A Wall Street Journal report on the situation in Venezuela tells us
One U.S. dollar now fetches around 236,000 bolivars on the street, around 80 times what it bought at the start of last year. Five years ago, that could buy a small apartment; now it barely covers an appetizer at lunch.Barter is really, really inefficient but sometimes its the best you can do. Hyperinflation means money is worthless so people go back to barter. Or they start to use a new medium of exchange. But eggs seem a bit too breakable to be a totally satisfactory replacement for money.
“The authorities have lost control, they can’t stop creating bolivars even if they wanted to,” said Omar Zambrano, a former economist for the Inter-American Development Bank. “This ends in two ways: Either we adopt the dollar or we go back to bartering.”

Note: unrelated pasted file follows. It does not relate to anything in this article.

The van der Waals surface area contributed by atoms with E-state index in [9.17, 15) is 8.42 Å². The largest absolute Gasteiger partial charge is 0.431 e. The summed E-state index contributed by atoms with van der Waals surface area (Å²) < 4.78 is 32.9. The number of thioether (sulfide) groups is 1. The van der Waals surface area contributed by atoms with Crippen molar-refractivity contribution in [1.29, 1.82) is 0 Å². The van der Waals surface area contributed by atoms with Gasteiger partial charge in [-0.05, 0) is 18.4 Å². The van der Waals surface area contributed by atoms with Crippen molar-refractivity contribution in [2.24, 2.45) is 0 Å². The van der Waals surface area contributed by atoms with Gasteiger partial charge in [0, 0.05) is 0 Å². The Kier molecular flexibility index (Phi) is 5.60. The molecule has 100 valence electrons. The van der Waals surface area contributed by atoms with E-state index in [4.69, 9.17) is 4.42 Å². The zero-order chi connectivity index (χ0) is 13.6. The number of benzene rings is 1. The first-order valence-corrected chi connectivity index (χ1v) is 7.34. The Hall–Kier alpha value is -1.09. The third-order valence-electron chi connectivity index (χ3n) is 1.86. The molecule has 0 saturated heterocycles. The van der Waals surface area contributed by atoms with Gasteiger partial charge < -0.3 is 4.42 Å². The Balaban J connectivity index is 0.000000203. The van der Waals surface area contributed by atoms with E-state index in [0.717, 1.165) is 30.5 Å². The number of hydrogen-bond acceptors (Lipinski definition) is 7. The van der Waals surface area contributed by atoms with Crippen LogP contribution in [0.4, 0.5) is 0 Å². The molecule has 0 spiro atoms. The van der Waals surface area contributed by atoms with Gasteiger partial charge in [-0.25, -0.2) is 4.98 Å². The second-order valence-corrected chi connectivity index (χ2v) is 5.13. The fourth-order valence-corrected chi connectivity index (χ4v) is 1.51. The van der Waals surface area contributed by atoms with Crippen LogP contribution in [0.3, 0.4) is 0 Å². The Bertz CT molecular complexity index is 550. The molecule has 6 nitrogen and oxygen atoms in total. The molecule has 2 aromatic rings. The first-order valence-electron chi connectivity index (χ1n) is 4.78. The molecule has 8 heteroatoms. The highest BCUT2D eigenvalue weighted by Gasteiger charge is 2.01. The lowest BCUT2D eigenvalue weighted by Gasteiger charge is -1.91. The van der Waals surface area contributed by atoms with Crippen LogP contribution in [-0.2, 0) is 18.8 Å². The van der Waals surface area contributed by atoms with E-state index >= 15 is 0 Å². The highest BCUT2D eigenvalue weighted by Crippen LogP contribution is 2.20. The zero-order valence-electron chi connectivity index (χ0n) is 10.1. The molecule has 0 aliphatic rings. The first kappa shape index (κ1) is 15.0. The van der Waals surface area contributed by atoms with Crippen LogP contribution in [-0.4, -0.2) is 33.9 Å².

That’s what Marina Fernandez, a professor of architecture at a Caracas university, has done, finding out that some people will take, yes, the humble egg. When she didn’t have enough cash to pay for parking, she handed over two eggs. Her university department, short of cash, paid a computer programmer with a carton of eggs.
Ms. Fernandez said onions or bananas, for some reason, just won’t do. “If you’re going to receive food as payment, the people want it to at least be a protein,” she said. “The egg is perfect.”
Such is the crazy, sad world of Venezuela today.